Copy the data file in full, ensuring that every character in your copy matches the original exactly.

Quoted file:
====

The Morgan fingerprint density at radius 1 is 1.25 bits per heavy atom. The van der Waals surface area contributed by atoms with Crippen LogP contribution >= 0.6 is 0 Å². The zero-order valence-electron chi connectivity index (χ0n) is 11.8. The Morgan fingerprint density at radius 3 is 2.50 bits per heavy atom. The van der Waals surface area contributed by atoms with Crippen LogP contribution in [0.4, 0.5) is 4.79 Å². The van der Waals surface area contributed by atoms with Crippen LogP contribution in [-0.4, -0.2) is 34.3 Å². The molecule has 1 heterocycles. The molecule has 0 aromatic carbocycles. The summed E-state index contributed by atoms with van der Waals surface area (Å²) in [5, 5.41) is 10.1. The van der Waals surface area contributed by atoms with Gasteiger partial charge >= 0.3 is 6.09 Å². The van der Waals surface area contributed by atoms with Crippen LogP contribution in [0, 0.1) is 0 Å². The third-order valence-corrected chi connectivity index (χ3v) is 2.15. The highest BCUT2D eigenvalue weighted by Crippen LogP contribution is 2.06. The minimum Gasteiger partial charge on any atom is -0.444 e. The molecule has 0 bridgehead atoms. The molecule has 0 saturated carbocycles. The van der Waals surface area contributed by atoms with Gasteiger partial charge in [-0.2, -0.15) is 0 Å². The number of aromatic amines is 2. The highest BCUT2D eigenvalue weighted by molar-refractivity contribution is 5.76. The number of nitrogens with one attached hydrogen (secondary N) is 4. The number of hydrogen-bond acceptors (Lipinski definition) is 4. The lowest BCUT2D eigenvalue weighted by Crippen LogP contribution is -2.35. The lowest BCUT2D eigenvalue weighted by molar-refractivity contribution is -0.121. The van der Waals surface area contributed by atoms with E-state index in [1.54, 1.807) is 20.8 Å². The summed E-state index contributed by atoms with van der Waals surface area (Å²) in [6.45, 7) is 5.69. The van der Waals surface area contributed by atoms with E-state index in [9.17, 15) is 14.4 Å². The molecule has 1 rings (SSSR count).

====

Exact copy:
The Morgan fingerprint density at radius 1 is 1.25 bits per heavy atom. The van der Waals surface area contributed by atoms with Crippen LogP contribution >= 0.6 is 0 Å². The zero-order valence-electron chi connectivity index (χ0n) is 11.8. The Morgan fingerprint density at radius 3 is 2.50 bits per heavy atom. The van der Waals surface area contributed by atoms with Crippen LogP contribution in [0.4, 0.5) is 4.79 Å². The van der Waals surface area contributed by atoms with Crippen LogP contribution in [-0.4, -0.2) is 34.3 Å². The molecule has 1 heterocycles. The molecule has 0 aromatic carbocycles. The summed E-state index contributed by atoms with van der Waals surface area (Å²) in [5, 5.41) is 10.1. The van der Waals surface area contributed by atoms with Gasteiger partial charge >= 0.3 is 6.09 Å². The van der Waals surface area contributed by atoms with Crippen LogP contribution in [0, 0.1) is 0 Å². The third-order valence-corrected chi connectivity index (χ3v) is 2.15. The highest BCUT2D eigenvalue weighted by Crippen LogP contribution is 2.06. The minimum Gasteiger partial charge on any atom is -0.444 e. The molecule has 0 bridgehead atoms. The molecule has 0 saturated carbocycles. The van der Waals surface area contributed by atoms with Gasteiger partial charge in [-0.2, -0.15) is 0 Å². The number of aromatic amines is 2. The highest BCUT2D eigenvalue weighted by molar-refractivity contribution is 5.76. The number of nitrogens with one attached hydrogen (secondary N) is 4. The number of hydrogen-bond acceptors (Lipinski definition) is 4. The lowest BCUT2D eigenvalue weighted by Crippen LogP contribution is -2.35. The lowest BCUT2D eigenvalue weighted by molar-refractivity contribution is -0.121. The van der Waals surface area contributed by atoms with E-state index in [1.54, 1.807) is 20.8 Å². The summed E-state index contributed by atoms with van der Waals surface area (Å²) in [6.45, 7) is 5.69. The van der Waals surface area contributed by atoms with E-state index in [9.17, 15) is 14.4 Å². The molecule has 1 rings (SSSR count).